North Star Computers

North Star Computers Inc. (later styled as NorthStar) was an American computer company based in Berkeley, California existing between June 1976[1] (when according to popular rumor it was formed as "Kentucky Fried Computers") and 1984. Originally a mail order business for IMSAI computers, it soon developed into a major player in the early microcomputer market, becoming first known for their low-cost floppy disk system for S-100 bus machines, and later for their own S-100 bus computers running either the CP/M operating system or North Star's own proprietary operating system, NSDOS. North Star BASIC was a common dialect of the popular BASIC programming language. They later expanded their lineup with dual-CPU machines able to run MS-DOS, and a server version running either DOS or Novell NetWare.

North Star Computers
IndustryComputer industry
Founded1976; 45 years ago (1976)
FoundersMark Greenberg,
Charles Grant
Defunct1984; 37 years ago (1984)
ProductsNorth Star BASIC,
North Star Horizon

While initially successful, North Star's sales suffered from the company's adherence to hard sector floppy drives which made software difficult to port onto North Star machines. It was no longer a significant factor in the industry by the time less-expensive CP/M computers with built-in displays (and soft-sectored drives), such as the Osborne and the Kaypro, were released. Sales slowed during the growth of the PC market, and the company folded in 1984.


The company was formed by Mark Greenberg and Charles Grant, who started Kentucky Fried Computer to handle retail and mail order sales of IMSAI computers in Berkeley in June 1976.[2][3] According to one source, a lawsuit from Kentucky Fried Chicken led to the name change.[4]


North Star's first product was the Floating Point Board, an S-100 bus card that implemented a floating point coprocessor for 8080-based machines.[4] The company later added RAM boards and Z80A processor cards to their lineup.[5]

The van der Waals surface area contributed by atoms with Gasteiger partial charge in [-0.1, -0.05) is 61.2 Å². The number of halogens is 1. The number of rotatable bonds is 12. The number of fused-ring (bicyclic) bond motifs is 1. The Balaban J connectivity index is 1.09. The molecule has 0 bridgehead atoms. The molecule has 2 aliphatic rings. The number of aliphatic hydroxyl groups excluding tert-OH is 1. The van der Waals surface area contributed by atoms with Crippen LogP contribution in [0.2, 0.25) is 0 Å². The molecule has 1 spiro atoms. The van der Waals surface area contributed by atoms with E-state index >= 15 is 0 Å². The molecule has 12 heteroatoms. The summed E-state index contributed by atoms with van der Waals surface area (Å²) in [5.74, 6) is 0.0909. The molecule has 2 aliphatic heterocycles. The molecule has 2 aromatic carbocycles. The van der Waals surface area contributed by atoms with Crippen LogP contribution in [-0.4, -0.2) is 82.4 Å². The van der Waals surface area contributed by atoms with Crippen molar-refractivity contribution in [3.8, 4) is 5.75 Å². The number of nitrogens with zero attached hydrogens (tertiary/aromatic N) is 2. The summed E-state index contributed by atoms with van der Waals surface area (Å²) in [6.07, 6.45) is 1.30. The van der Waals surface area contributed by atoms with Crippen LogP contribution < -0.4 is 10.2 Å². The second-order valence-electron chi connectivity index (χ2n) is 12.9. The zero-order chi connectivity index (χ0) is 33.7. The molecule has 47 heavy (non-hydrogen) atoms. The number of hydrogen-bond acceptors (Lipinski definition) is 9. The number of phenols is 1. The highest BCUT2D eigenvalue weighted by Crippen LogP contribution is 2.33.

Micro-Disk System (1976)Edit

North Star's next product was a hard sectored floppy disk system based on a 5-inch Shugart Associates SA-400 mechanism with 89 kB capacity. This was coupled with a S-100 bus controller and ROM that included bootstrap code and shipped with North Star DOS and North Star BASIC. The MDS system cost $699 and could be plugged into any S-100 bus machine, and was one of the earliest disk systems affordable for the average hobbyist. With the North Star installed, startup went from a lengthy process of manually entering a "loader" program through front-panel switches, to simply setting the run address to E800 on the address switches and flicking the RUN switch.[6]

North Star later updated the disk drive to support double-density disks with 180 kB, and later still double-sided, double-density disks with 360 kB of storage. However, the double-density product was pre-announced and sales of the original single-density, single-sided model ended overnight. The sudden loss of income almost bankrupted the company, and is used as an example of the Osborne effect in action.[7]

North Star Horizon (1977)Edit

The North Star Horizon computer, pictured with a terminal and floppy disks.